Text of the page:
Based on my research, the 401 (k) plan also has more flexibility in accessing money than IRA accounts. For example, I can take a loan from the money. I can also begin penalty free withdrawals at age of 55 rather than 59 and 1/2 for the IRA. Of course, my plan is to have everything converted to Roth by my late 50s. If I manage to pull this off, I will be able to never pay taxes again on distributions from my Roth 401 (k). If tax laws do not change materially, and I have managed to convert money to Roth, whoever inherits the money will not have to pay taxes on them as well. If current tax laws stay in tact, I would also be able to never pay taxes on qualified dividend income. But given the fact that I am contributing so much to tax deferred accounts, it is quite possible that the lion’s share of dividend income 20 – 30 years from now will be generated in tax-deferred accounts. If that is the case indeed by the 2040s, it is quite possible that my family’s social security benefits may not be taxable either.
If on the other hand I fail to convert all my money from pre-tax to Roth, all is not lost however. According to current rules, as long as I am employed in the company I have my 401 (k) plan in, I am not subject to the Required Minimum Distribution rules even if I am older than 70. This is valid, as long as I do not own more than 5% of my employer. This is a neat trick, which few employees seem to be aware of.
Since most of the money from those retirement accounts is in equities, I will allocate the equities money as followed 80% S&P/Small Midcap and 20% international stocks. My new contributions to my 401 (k) however will be 80% equities and 20% fixed income. For the equity portion, I am striving for a roughly 50% of the total contribution going to S&P 500, 15% – 16% going into an international fund and the rest going to a small cap/mid cap fund.
If my 401 (k) ever allows for investments in individual companies, I would change those asset allocations from funds to individual stocks. It is also possible that my next 401 (k) provider allows participants to build their own portfolios by selected their own individual dividend paying stocks for example. I had thought about this issue a few years ago. You may enjoy this article that discusses how to convert a portfolio of index funds to dividend stocks.
This move will temporarily reduce my forward dividend income. I would essentially move the money into the 401 (k) pool. This would mean that a portion of my total portfolio will be in index funds today. I will likely do a large portion of my future investing through my 401 (k) plans. While I do not talk a lot about what I do in my own portfolio, I am writing this in order to be more transparent with you and in order to be helpful to someone else with this article. As I have discussed before, I am essentially following both methods discussed previously in the article on how to accumulate a nest egg. I am essentially owning individual stocks in my taxable accounts, and funds in my 401 (k) plans. After years of saving and investing, this formula will bring financial independence to the participant.
The trade-off of increased asset protection for less investment options is worth it to with me at this stage of the game for that portion of my total portfolio. I am fine selling off some dividend stocks in retirement accounts that have appreciated a lot, which have not grown earnings for several years. Their valuations are high. S&P 500 is high too, and earnings are scheduled to decline. International stocks seem cheaper, but their earnings are less stable. I am increasing my fixed income allocation, just so I have some exposure to an asset class that would do well if we get deflation.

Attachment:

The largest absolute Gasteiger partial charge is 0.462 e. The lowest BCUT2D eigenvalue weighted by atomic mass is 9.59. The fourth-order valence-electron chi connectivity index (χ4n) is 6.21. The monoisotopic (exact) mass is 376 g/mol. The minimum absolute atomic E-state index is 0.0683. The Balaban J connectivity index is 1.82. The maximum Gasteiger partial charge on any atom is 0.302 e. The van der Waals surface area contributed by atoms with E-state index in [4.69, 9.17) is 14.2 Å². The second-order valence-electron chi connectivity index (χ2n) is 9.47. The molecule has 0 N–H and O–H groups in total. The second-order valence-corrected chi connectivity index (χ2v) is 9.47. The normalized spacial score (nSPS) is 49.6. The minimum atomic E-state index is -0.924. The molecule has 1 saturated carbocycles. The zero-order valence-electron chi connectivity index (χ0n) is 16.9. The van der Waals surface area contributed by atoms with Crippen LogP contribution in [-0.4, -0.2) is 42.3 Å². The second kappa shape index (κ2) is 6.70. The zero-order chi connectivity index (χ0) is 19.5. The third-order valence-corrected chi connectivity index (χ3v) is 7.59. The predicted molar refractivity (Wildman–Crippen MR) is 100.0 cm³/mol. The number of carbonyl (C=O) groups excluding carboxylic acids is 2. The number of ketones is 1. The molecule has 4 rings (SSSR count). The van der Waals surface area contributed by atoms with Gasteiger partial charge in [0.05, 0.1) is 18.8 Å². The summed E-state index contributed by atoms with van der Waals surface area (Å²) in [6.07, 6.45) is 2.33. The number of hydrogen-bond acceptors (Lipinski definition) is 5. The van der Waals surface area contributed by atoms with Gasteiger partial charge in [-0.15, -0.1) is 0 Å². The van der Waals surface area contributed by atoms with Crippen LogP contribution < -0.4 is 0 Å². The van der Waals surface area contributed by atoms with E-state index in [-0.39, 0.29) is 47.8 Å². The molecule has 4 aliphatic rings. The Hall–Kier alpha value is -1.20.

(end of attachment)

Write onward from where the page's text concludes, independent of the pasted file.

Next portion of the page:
I have sent out my updated dividend portfolio to subscribers of my email list. I have not made up my mind 100% on this, but there is a chance that I will no longer provide updates to this portfolio on a go forward basis. Based on my observations, many investors spend more time looking at a list of portfolio holdings, and not enough time trying to understand the process of how and why this portfolio was assembled in the first place. This is a mistake in my book, which I may have encouraged by sharing the list in the first place.
I will keep holding on to my taxable dividend paying stocks. Selling them would be a dumb move, since I have a lot of unrealized gains. The rest of dividends will be generated in tax-deferred accounts. As I have mentioned before, I am living off my taxable dividend and interest income in 2016. I am also covering any gaps by side income. I am saving all of my income in my 401 (k) and HSA. I am also maxing out my Roth IRA and contributing to a SEP IRA.
I am still on track to reach financial independence by late 2018. However, this is more of a goal for me. It doesn’t mean I would do what everyone else has done and quit employment. I like where I am today, and if I like where I am in 2018, I may not make a lot of changes.
As I have hinted before, financial independence is important for me because it provides intangibles such as freedom, peace of mind and options in life. It is very likely that I will keep working my whole life, but at my own terms. As a result, I may end up working even harder than ever.
I consider myself to be extremely lucky, because I was able to achieve everything because I was born at the right time. If I was born a decade or two earlier, I would have never accomplished what I have achieved today. I also want to thank all of you for your support and encouragement, because many of you have been instrumental in helping me along my journey.
And why have I been talking about taxes so much? This is an extremely boring topic to begin with.
I am doing this, because I am inspired by the following Warren Buffett quote: “I don’t look to jump over 7-foot bars: I look around for 1-foot bars that I can step over.”
This means that Buffett is trying to focus on slam-dunk investments, where the odds of success are high, and there is some margin of safety.
I believe that by following the rules and maxing out tax-deferred accounts, the investor takes advantage of strategies that let them end up with more money, by maintaining the same level of risk. When you are incentivized with tax credits to invest a certain way, it is a no brainer to use that account type.